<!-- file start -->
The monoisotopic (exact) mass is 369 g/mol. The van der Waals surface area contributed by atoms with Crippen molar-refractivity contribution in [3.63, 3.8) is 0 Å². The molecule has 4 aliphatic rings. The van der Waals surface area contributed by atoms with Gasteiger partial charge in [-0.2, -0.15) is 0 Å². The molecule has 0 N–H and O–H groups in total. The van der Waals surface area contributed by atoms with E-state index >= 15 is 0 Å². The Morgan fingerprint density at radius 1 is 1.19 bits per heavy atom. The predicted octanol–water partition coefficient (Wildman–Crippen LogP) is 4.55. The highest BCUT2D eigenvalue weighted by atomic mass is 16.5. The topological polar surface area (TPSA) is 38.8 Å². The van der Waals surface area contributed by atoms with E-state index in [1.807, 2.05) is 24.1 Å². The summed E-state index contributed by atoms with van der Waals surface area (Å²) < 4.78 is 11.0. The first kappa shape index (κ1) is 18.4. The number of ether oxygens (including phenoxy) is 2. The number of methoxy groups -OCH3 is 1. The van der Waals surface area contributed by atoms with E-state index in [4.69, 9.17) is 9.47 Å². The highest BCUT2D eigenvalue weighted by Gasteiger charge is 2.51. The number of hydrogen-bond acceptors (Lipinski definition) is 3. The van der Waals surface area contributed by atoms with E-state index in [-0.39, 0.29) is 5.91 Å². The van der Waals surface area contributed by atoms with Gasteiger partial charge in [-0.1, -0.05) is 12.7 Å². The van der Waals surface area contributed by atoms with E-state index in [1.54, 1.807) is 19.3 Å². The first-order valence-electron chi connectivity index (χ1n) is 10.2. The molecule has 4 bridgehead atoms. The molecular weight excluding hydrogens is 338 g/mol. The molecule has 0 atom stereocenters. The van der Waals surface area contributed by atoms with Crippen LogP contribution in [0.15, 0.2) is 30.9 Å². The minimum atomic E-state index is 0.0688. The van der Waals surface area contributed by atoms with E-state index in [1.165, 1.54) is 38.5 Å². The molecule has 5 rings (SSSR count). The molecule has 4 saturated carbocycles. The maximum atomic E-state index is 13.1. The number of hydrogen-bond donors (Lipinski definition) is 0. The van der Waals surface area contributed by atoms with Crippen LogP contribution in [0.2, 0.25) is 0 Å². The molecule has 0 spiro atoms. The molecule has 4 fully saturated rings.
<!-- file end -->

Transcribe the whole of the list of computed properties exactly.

The monoisotopic (exact) mass is 369 g/mol. The van der Waals surface area contributed by atoms with Crippen molar-refractivity contribution in [3.63, 3.8) is 0 Å². The molecule has 4 aliphatic rings. The van der Waals surface area contributed by atoms with Gasteiger partial charge in [-0.2, -0.15) is 0 Å². The molecule has 0 N–H and O–H groups in total. The van der Waals surface area contributed by atoms with E-state index >= 15 is 0 Å². The Morgan fingerprint density at radius 1 is 1.19 bits per heavy atom. The predicted octanol–water partition coefficient (Wildman–Crippen LogP) is 4.55. The highest BCUT2D eigenvalue weighted by atomic mass is 16.5. The topological polar surface area (TPSA) is 38.8 Å². The van der Waals surface area contributed by atoms with E-state index in [1.807, 2.05) is 24.1 Å². The summed E-state index contributed by atoms with van der Waals surface area (Å²) < 4.78 is 11.0. The first kappa shape index (κ1) is 18.4. The number of ether oxygens (including phenoxy) is 2. The number of methoxy groups -OCH3 is 1. The van der Waals surface area contributed by atoms with E-state index in [4.69, 9.17) is 9.47 Å². The highest BCUT2D eigenvalue weighted by Gasteiger charge is 2.51. The number of hydrogen-bond acceptors (Lipinski definition) is 3. The van der Waals surface area contributed by atoms with E-state index in [-0.39, 0.29) is 5.91 Å². The van der Waals surface area contributed by atoms with Gasteiger partial charge in [-0.1, -0.05) is 12.7 Å². The van der Waals surface area contributed by atoms with E-state index in [1.54, 1.807) is 19.3 Å². The first-order valence-electron chi connectivity index (χ1n) is 10.2. The molecule has 4 bridgehead atoms. The molecular weight excluding hydrogens is 338 g/mol. The molecule has 0 atom stereocenters. The van der Waals surface area contributed by atoms with Crippen LogP contribution in [0.15, 0.2) is 30.9 Å². The minimum atomic E-state index is 0.0688. The van der Waals surface area contributed by atoms with E-state index in [1.165, 1.54) is 38.5 Å². The molecule has 5 rings (SSSR count). The molecule has 4 saturated carbocycles. The maximum atomic E-state index is 13.1. The number of hydrogen-bond donors (Lipinski definition) is 0. The van der Waals surface area contributed by atoms with Crippen LogP contribution in [0.2, 0.25) is 0 Å². The molecule has 0 spiro atoms. The molecule has 4 fully saturated rings.